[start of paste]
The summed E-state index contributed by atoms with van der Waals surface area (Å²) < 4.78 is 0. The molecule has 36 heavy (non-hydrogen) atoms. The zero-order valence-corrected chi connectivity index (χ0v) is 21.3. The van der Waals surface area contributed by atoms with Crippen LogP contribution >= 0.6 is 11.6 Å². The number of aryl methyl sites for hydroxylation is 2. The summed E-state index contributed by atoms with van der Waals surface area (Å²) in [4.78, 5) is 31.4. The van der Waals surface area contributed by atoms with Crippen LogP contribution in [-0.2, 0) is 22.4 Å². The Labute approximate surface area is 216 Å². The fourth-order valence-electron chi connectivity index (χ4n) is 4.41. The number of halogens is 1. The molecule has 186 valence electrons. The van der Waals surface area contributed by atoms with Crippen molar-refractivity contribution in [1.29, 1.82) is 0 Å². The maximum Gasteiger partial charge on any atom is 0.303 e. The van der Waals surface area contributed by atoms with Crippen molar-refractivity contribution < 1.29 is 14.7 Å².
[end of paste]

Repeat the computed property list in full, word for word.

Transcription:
The summed E-state index contributed by atoms with van der Waals surface area (Å²) < 4.78 is 0. The molecule has 36 heavy (non-hydrogen) atoms. The zero-order valence-corrected chi connectivity index (χ0v) is 21.3. The van der Waals surface area contributed by atoms with Crippen LogP contribution >= 0.6 is 11.6 Å². The number of aryl methyl sites for hydroxylation is 2. The summed E-state index contributed by atoms with van der Waals surface area (Å²) in [4.78, 5) is 31.4. The van der Waals surface area contributed by atoms with Crippen LogP contribution in [-0.2, 0) is 22.4 Å². The Labute approximate surface area is 216 Å². The fourth-order valence-electron chi connectivity index (χ4n) is 4.41. The number of halogens is 1. The molecule has 186 valence electrons. The van der Waals surface area contributed by atoms with Crippen molar-refractivity contribution in [1.29, 1.82) is 0 Å². The maximum Gasteiger partial charge on any atom is 0.303 e. The van der Waals surface area contributed by atoms with Crippen molar-refractivity contribution < 1.29 is 14.7 Å².